I love chocolate. I love peanut butter. And hey, guess what? I love chocolate and peanut butter. By all accounts, I should adore anything Reese's — but I just can't bring myself to like their products!

It's controversial, I know, especially since the entirety of America seems to be stuck in some kind of whirlwind romance with Reese's. In fact, in 2016, a study showed that Reese's Peanut Butter Cups were by far the most popular type of confectionery in the USA.

But I'm here to tell you why you're all wrong.

Let's start with the basics. 

beer, wine, coffee, beef, meat, alcohol, pizza
Hannah Allaway

There should be two main ingredients in peanut butter cups: peanut butter and chocolate. Hershey's lists six, including both sugar and dextrose (a kind of sugar). I'm a firm believer in the less ingredients, the better when it comes to my peanut butter (I could have cried with happiness when Morrisons released their new 100% peanuts peanut butter). So I was shocked to see so many ingredients listed.

A closer look at the nutritional values revealed that due to these extra ingredients, just one serving of peanut butter cups contains a whopping 22g of sugar. Bearing in mind that you should have no more than 30g of sugar a day, that means that nearly 75% of your daily sugar intake would be made up with only one serving of peanut butter cups.

And you can sure as hell taste it.

peanut butter, candy, chocolate, peanut, butter
Mun Ling Koh

I began writing this article purely on the basis that I'd been determined to try Reese's properly. After more recently discovering that peanut butter really is the answer to any problem, Reese's sounded like a dream come true. So when exam season came around and a combination of snacks and treats became imperative, I splashed out. I was so excited to try my bag of Reese's pieces, yet I was firmly disappointed.

I could hardly finish them, they were so sweet! I have an impressive sweet tooth, yet there I was on the edge of a sugar coma simply because of a few peanut butter cups.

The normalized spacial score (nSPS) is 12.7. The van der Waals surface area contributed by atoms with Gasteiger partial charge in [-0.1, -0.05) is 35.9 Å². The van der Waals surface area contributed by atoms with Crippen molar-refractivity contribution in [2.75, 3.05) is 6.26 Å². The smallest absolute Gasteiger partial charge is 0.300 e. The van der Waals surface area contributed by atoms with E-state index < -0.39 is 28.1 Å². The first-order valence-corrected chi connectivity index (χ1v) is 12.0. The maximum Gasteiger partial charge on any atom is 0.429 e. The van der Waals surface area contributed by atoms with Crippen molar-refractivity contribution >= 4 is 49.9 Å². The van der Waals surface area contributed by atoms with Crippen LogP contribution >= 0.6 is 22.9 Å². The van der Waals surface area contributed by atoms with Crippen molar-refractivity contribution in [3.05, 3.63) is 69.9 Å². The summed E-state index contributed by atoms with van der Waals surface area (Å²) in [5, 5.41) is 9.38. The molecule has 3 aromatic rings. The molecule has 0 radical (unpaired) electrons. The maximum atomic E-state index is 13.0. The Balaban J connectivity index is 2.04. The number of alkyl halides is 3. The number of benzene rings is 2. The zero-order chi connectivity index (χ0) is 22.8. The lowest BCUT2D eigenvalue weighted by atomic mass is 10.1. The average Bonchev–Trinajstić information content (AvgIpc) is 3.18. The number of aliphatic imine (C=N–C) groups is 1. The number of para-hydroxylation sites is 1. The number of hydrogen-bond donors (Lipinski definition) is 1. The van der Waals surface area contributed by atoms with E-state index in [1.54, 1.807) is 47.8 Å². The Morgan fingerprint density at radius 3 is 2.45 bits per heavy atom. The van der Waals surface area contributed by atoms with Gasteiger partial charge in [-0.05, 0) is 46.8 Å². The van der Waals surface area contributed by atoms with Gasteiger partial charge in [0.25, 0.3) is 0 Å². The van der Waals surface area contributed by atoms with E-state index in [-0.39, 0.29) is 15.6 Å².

In Hershey's defense, they are not the only company who has made this mistake when it comes to peanut butter and chocolate; and similarly, I suffered a great let down from Cadbury's over their Oreo peanut butter bars due to them simply being far too sweet. Get it right, guys!

What's up with the chocolate?

chocolate, peanut butter, candy, peanut, butter, sweet, cream, cake
Laura Palladino

It has to be said: Hershey's just isn't in the same league as UK chocolate (Cadbury's, I'm looking at you) and it doesn't have the same rich taste that would have complemented (or at least, salvaged) the sweet peanut butter. Assuming that Hershey's use their own basic milk chocolate, like the peanut butter, it's full of sugar, which is actually listed as the first (and therefore, main) ingredient on their website.

Furthermore, British chocolate generally tastes better than American chocolate anyway due to the amount of cocoa solids vs cocoa butter used and I'm sorry, but in comparison, Hershey's just tastes cheap. 

candy, chocolate
Mun Ling Koh

The main villain lies lurking in the sheer amount of sugar used in Reese's peanut butter cups. The peanut butter contains unnecessary added sugar, the chocolate contains unnecessary amounts of sugar... If you want to eat Reese's, anything with added sugar is a no-go for you for the rest of the day. And all that extra sugar really isn't worth it — not only does it have negative impacts on your health, but it completely ruins the taste of what should otherwise be a match made in Heaven.

So thanks for not living up to my expectations, Reese's. I think I'm just going to stick to my homemade versions of dipping dark chocolate into peanut butter.